Neither Raytheon nor BAE Systems would commit to a basic trainer in the bid at this point in time, saying the Request For Tender would provide a clearer direction when it’s released. Industry insiders have indicated that the only three aircraft suitable, should an initial flight training platform be required, are the CT-4, the Diamond DA-40 and Grob 120.
BAE Systems brings a wealth of experience to the team by virtue of its involvement with the running of the ADFBFTS since 1999 and with Ansett Aviation, providing initial training for Army candidates for seven years before that. It also assembled 21 of the 33 Hawk Mk.127 Lead In Fighter Trainers for the RAAF at its facility at Newcastle and today provides support for the Hawk and ‘classic’ Hornet fleets.
Matthew Sibree, AIR 5428 Project Manager for BAE Systems says the Teaming Agreement will be refined once an RFT is released: “The team appreciates that the Commonwealth would prefer to deal directly through one interface. To that end Raytheon Australia will assume the role of the prime contractor with BAE Systems acting in the subcontractor role”.
Sibree says that being the IBFT service provider stands BAE Systems in good stead: “Being the incumbent contractor delivering IBFT allows BAE Systems to increase our understanding of what is essential to deliver an exemplar pilot training system” he told APDR, “Once we fully understand the Commonwealth’s requirements we will be in a better position to explore opportunities for synergy. Regardless, our solution will seek to minimise schedule, technical and ultimately cost risk for the Commonwealth”.
In regard to the use of an initial training platform Sibree says, “We believe, in the T-6C, we have an aircraft that can fill the full spectrum, but we’ve left our options open if the Commonwealth mandates that a basic aircraft is required”.
Hawker Beechcraft can contribute experience gained through the USAF/USN Joint Primary Aircraft Training System (JPATS), which is also based upon the T-6. “The T-6C is the world’s premier integrated pilot training solution, and will be the most effective platform for increasing the efficiency and effectiveness of the ADF’s pilot training” asserts HBC President, US and International Government Business Jim Maslowski, “The advanced Technology of the trainer mirrors the systems and capabilities of Australia’s advanced fourth and fifth generation aircraft and will deliver extremely cost-effective results, well-trained confident pilots and high graduation rates”.
The company had a T-6C on show at Avalon, as part of a five-week Australian Demonstration tour which also visited RAAF bases Williamtown, East Sale and Pearce as well as the ADFBFTS at Tamworth and was on show to senior officers in Canberra.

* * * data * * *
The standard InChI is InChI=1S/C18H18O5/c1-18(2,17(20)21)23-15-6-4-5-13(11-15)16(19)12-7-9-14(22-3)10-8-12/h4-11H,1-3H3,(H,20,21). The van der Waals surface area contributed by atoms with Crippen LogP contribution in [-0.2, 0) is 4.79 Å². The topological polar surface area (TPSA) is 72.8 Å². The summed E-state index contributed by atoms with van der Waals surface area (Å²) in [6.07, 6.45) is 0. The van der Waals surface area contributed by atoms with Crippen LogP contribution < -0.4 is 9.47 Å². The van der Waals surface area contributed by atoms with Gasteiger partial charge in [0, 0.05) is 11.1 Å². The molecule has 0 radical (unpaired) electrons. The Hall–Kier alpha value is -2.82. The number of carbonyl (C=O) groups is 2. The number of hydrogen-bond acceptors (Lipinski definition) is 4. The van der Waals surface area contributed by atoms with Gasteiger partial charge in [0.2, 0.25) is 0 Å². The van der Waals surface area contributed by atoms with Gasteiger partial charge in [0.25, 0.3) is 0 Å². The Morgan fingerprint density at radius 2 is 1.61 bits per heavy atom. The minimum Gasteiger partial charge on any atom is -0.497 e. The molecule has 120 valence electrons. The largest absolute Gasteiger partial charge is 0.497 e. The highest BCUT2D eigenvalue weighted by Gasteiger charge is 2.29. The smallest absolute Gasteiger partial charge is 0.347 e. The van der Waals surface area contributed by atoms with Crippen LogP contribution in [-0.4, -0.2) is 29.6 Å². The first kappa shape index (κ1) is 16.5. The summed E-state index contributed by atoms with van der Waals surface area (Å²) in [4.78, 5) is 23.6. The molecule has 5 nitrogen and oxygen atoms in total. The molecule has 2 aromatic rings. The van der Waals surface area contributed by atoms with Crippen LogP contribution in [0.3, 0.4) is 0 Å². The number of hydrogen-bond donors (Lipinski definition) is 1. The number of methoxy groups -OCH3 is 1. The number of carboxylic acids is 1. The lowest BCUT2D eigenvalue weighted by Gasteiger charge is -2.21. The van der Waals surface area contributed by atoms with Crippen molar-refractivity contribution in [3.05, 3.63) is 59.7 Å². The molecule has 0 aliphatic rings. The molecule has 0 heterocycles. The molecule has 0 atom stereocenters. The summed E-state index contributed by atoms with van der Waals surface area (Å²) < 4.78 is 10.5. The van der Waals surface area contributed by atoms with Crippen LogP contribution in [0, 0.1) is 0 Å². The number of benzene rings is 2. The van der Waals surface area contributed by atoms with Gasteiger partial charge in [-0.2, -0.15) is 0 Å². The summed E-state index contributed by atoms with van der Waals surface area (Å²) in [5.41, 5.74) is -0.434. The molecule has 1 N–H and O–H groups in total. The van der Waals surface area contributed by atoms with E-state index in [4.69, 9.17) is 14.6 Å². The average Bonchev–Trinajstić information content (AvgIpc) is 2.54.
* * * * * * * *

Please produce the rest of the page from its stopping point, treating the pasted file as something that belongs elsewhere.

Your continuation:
The T-6C has a glass cockpit centred around the open-architecture Esterline CMC Cockpit 4000 avionics suite which, according to Hawker Beechcraft, is the first in its class to incorporate a dual FMS/GPS navigation suite. It also features a Hands On Throttle and Stick (HOTAS) capability, integrated with the avionics suite and four underwing hard points.
The platform selected for AIR 5428 will also have to be suitable for use with the Aircraft Research and Development Unit and as an aerobatic mount for the RAAF aerial demonstration team ‘The Roulettes’. Although a weapons capability is not a requirement for the training curriculum, the successful platform may also be selected for use by No.4 Squadron, replacing the current PC-9/A(F) aircraft in the Joint Terminal Attack Controller (JTAC) training role. “Although the aircraft selected for basic and advanced pilot training does not require a weapons capability” says Defence “Such a capability may be resident on a platform or platforms offered by tenderers. The presence of a weapons capability is not a selection criteria”.
Pilatus, manufacturers of the current PC-9/A trainer are also a certain bidder for AIR 5428 with their PC-21, but have yet to decide if they will be bidding alone, or teaming with other companies. “We are talking to anyone that wants to talk to us” says Rob Oliver, Pilatus Australia’s Director, Defence “Because we want to make sure we have the best training model and strategy on our side, but we may prefer to be the prime as it reduces overheads, provides better value for Defence and gives them direct reach-back to the OEM of the entire training system”.
The PC-21 is currently in service with the Swiss Air Force as the platform in the Jet Pilot Training System (JEPAS), run by Pilatus, which sees young graduates progressing directly to the F/A-18C Hornet. “The Swiss Air Force has achieved its main goal in purchasing the PC-21s, which is to train future military pilots to a higher standard in a shorter timeframe with the help of a high-performance, cost-effective training system designed to allow a direct transfer to the F/A-18 fighter jet” says Pilatus CEO Oscar Schwenk. The PC-21 system has recently been selected by the United Arab Emirates, where Pilatus will be teaming with local industry to supply a complete training package.